Cutting her teeth in e-commerce
February 15, 2008
By Matt Wickenheiser
Kelly Wels invested thousands of dollars in inventory for her online children's clothing boutique and had about $50 of sales to show for it.
She had hoped for a lot more. Wels, a stay-at-home mom with two children and a background in horticulture, had hoped the boutique would generate maybe $100-$150 a week, enough to pay the family's grocery bill.
Her motivation and experiences illustrate the pitfalls and successes that can come from an e-commerce site. Increasingly, Maine residents are trying to fill commercial niches in the global marketplace through the Internet.
Wels' idea was Kellys-Closet.com, the online boutique she launched April 1, 2001, out of her Waterford home. But even grocery money was a stretch.
"I knew it would be a slow-to-go, but it was a very slow-to-go," said Wels.
After several months without sales, she was ready to shut down the site. Then she got calls from two different people within three days, asking whether she carried a certain brand of cloth diaper from a Canadian company whose products she stocked.
At that point, with thousands invested in inventory and the Web site, Wels had nothing to lose. A case of the diapers wholesaled at $1,000, and she bought one.
She sold out within a few days.
"I felt like I was onto something, it was like a high -- this is going to make a complete turnaround after all," said Wels. "The business at that point, to about 2005, it was gangbusters, just nonstop."
Wels had tapped into a market influenced by growing environmental awareness, as well as pocketbook concerns.
Disposable diapers are a significant expense. Although it costs about $400 as an initial investment to get started in cloth diapers, a family can save about $2,500 over two years, said Wels. And if they're taken care of properly, diapers can be used for younger siblings, too.
Her business exploded as she focused on various brands of cloth diapers. Expanding out of her home, she rented commercial warehouse space to store inventory. She started taking out full-page advertisements in national magazines.
"I was basically living beyond my means, business-wise," said Wels. "I wasn't making the right decisions.
"It was almost like an ego trip -- things got ahead of me."
The problem was basic, said Wels. She was spending more than she was taking in. And she didn't have someone doing the books on a weekly basis, to give her timely cash-flow reports.
"I had a great work ethic, but I didn't have the skills that I now have," said Wels.
Nory Jones, interim director of graduate business programs at the University of Maine, said Wels' problems were a textbook case of starting a business -- virtual or mortar-based -- without the proper skill sets.
Jones, who teaches an e-commerce class at UMaine, has her students develop a small business as a project.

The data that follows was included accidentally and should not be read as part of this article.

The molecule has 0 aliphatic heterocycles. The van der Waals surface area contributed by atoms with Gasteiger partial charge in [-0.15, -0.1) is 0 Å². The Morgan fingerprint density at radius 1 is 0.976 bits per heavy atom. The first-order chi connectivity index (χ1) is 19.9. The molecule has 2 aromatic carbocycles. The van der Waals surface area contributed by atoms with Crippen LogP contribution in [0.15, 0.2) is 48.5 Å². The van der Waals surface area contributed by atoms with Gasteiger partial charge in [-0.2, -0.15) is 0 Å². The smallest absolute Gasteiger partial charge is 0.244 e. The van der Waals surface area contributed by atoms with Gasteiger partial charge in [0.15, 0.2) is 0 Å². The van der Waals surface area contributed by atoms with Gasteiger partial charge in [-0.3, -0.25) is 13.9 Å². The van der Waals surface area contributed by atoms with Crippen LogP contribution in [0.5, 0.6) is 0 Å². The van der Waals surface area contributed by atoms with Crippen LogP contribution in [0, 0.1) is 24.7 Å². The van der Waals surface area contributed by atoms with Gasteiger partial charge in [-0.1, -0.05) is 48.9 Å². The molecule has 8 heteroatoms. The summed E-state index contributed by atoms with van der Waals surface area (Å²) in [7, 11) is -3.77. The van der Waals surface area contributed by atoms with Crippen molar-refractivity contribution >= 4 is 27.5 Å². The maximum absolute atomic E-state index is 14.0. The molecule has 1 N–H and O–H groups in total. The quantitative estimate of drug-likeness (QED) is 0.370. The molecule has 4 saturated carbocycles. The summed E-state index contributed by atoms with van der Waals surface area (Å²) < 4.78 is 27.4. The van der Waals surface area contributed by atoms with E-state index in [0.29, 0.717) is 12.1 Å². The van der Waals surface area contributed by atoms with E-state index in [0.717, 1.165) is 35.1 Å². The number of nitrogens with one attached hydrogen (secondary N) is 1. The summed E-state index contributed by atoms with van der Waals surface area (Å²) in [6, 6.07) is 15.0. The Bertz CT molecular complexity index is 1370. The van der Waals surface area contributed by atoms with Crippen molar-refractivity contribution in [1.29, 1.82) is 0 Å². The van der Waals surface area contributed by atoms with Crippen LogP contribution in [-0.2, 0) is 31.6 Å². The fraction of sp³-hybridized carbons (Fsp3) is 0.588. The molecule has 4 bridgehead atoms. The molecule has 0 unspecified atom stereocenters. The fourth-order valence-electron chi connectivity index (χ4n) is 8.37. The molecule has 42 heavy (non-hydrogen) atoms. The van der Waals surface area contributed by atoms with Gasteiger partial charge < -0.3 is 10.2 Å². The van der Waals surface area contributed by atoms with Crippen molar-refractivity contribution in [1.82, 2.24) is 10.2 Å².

"In the e-commerce class, I try to stress that a 'build it and they will come' approach will not work," said Jones. "Rather, small-business owners should have a solid business plan and use traditional business strategies."
Jones said she has her students do a SWOT analysis (Strengths, Weaknesses, Opportunities and Threats). She said this immerses them in the business and the industry, and helps them understand where their core competencies lie and where they need to make improvements.
Concurrent with too-fast growth, said Wels, she started getting a number of e-mails from customers asking her how she started the business. And then she started seeing a lot of competing Web sites.
"It got so competitive, extremely competitive," said Wels. "My numbers started falling significantly."
Wels worked with her husband, who has a lot of business acumen through his work in the pharmaceutical industry. They went through her profit and loss statements, analyzed advertising benefits and explored overhead costs.
She cut overhead, working within the company's means. She hired a bookkeeper to tend the books on a weekly basis, and talked with a lawyer about copyright issues and ways to protect KellysCloset.com from competition.
She's also worked out an exclusive distribution deal with one of her top suppliers, allowing her to launch fuzzibunzonline.com.
Being able to use the name of a top cloth diaper for a Web site adds a level of credibility marketability. And she's working on a similar deal with another popular supplier, with the same goal in mind.
Wels said that the company is profitable, though she wouldn't release margins. She had gross sales of more than $500,000 last year, expects to pass the $800,000 mark this year and wants to surpass $1 million within two years.
She has two part-timers working on doing order fulfillment.
Wels said a lot of customers in Maine have asked whether she has a physical storefront. She and her husband go back and forth on that concept, said Wels.
"It's in my mind, probably not for a while. I don't know if it will ever happen," said Wels. "It's a completely different business."
And there's another diaper-related change in her future: Wels is five months' pregnant. For the first time, she'll be able to experience some of the new designs she's been selling.
"This sounds weird, but I actually look forward to it," said Wels.